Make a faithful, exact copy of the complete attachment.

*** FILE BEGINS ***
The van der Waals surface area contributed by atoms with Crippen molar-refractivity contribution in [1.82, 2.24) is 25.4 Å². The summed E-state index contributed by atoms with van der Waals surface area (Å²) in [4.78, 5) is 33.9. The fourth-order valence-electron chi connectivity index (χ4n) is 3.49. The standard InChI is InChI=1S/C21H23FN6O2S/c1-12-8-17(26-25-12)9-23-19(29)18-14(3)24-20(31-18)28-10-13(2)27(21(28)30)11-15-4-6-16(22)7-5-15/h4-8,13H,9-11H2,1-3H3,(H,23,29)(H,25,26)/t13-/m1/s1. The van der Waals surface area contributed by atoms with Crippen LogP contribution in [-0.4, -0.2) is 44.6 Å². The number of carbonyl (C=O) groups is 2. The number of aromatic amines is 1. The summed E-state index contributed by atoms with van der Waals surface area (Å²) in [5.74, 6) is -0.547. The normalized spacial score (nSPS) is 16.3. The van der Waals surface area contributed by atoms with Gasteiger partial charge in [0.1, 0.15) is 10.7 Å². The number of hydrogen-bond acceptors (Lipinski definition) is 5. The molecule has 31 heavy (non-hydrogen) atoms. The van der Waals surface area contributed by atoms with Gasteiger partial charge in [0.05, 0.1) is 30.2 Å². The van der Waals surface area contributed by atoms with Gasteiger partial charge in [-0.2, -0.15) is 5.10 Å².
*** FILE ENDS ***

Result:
The van der Waals surface area contributed by atoms with Crippen molar-refractivity contribution in [1.82, 2.24) is 25.4 Å². The summed E-state index contributed by atoms with van der Waals surface area (Å²) in [4.78, 5) is 33.9. The fourth-order valence-electron chi connectivity index (χ4n) is 3.49. The standard InChI is InChI=1S/C21H23FN6O2S/c1-12-8-17(26-25-12)9-23-19(29)18-14(3)24-20(31-18)28-10-13(2)27(21(28)30)11-15-4-6-16(22)7-5-15/h4-8,13H,9-11H2,1-3H3,(H,23,29)(H,25,26)/t13-/m1/s1. The van der Waals surface area contributed by atoms with Crippen LogP contribution in [-0.4, -0.2) is 44.6 Å². The number of carbonyl (C=O) groups is 2. The number of aromatic amines is 1. The summed E-state index contributed by atoms with van der Waals surface area (Å²) in [5.74, 6) is -0.547. The normalized spacial score (nSPS) is 16.3. The van der Waals surface area contributed by atoms with Gasteiger partial charge in [0.1, 0.15) is 10.7 Å². The number of hydrogen-bond acceptors (Lipinski definition) is 5. The molecule has 31 heavy (non-hydrogen) atoms. The van der Waals surface area contributed by atoms with Gasteiger partial charge in [0.05, 0.1) is 30.2 Å². The van der Waals surface area contributed by atoms with Gasteiger partial charge in [-0.2, -0.15) is 5.10 Å².